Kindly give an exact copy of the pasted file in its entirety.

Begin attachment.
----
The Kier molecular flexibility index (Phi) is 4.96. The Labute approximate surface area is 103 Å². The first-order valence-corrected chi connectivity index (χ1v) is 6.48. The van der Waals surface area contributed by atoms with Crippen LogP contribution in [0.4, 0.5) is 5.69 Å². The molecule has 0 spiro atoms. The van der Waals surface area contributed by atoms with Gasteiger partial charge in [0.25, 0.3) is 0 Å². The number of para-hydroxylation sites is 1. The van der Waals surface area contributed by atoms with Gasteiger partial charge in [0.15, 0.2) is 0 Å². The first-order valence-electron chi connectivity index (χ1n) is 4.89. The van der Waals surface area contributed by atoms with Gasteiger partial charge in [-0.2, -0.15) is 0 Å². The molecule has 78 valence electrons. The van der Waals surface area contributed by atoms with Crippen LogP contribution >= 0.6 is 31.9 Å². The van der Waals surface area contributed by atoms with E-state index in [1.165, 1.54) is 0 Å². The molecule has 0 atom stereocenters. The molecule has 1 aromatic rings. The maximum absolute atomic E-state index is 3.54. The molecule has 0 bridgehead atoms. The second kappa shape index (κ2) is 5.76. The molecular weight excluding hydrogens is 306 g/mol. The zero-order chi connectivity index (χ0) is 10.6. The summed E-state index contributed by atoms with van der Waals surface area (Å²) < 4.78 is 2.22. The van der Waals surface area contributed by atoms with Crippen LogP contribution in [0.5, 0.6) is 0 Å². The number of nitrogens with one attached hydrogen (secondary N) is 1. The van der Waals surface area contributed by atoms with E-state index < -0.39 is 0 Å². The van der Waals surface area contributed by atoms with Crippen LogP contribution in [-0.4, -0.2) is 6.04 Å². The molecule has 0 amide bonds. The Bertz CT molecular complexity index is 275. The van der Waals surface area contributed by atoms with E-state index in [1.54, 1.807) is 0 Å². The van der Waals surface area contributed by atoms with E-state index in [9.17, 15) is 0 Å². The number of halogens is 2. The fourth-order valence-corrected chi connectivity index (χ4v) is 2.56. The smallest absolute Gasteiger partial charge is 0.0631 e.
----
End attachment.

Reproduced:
The Kier molecular flexibility index (Phi) is 4.96. The Labute approximate surface area is 103 Å². The first-order valence-corrected chi connectivity index (χ1v) is 6.48. The van der Waals surface area contributed by atoms with Crippen LogP contribution in [0.4, 0.5) is 5.69 Å². The molecule has 0 spiro atoms. The van der Waals surface area contributed by atoms with Gasteiger partial charge in [0.25, 0.3) is 0 Å². The number of para-hydroxylation sites is 1. The van der Waals surface area contributed by atoms with Gasteiger partial charge in [0.15, 0.2) is 0 Å². The first-order valence-electron chi connectivity index (χ1n) is 4.89. The van der Waals surface area contributed by atoms with Gasteiger partial charge in [-0.2, -0.15) is 0 Å². The molecule has 78 valence electrons. The van der Waals surface area contributed by atoms with Crippen LogP contribution >= 0.6 is 31.9 Å². The van der Waals surface area contributed by atoms with E-state index in [1.165, 1.54) is 0 Å². The molecule has 0 atom stereocenters. The molecule has 1 aromatic rings. The maximum absolute atomic E-state index is 3.54. The molecule has 0 bridgehead atoms. The second kappa shape index (κ2) is 5.76. The molecular weight excluding hydrogens is 306 g/mol. The zero-order chi connectivity index (χ0) is 10.6. The summed E-state index contributed by atoms with van der Waals surface area (Å²) < 4.78 is 2.22. The van der Waals surface area contributed by atoms with Crippen LogP contribution in [0.5, 0.6) is 0 Å². The number of nitrogens with one attached hydrogen (secondary N) is 1. The van der Waals surface area contributed by atoms with E-state index < -0.39 is 0 Å². The van der Waals surface area contributed by atoms with Crippen LogP contribution in [-0.4, -0.2) is 6.04 Å². The molecule has 0 amide bonds. The Bertz CT molecular complexity index is 275. The van der Waals surface area contributed by atoms with E-state index in [1.54, 1.807) is 0 Å². The van der Waals surface area contributed by atoms with E-state index in [9.17, 15) is 0 Å². The number of halogens is 2. The fourth-order valence-corrected chi connectivity index (χ4v) is 2.56. The smallest absolute Gasteiger partial charge is 0.0631 e.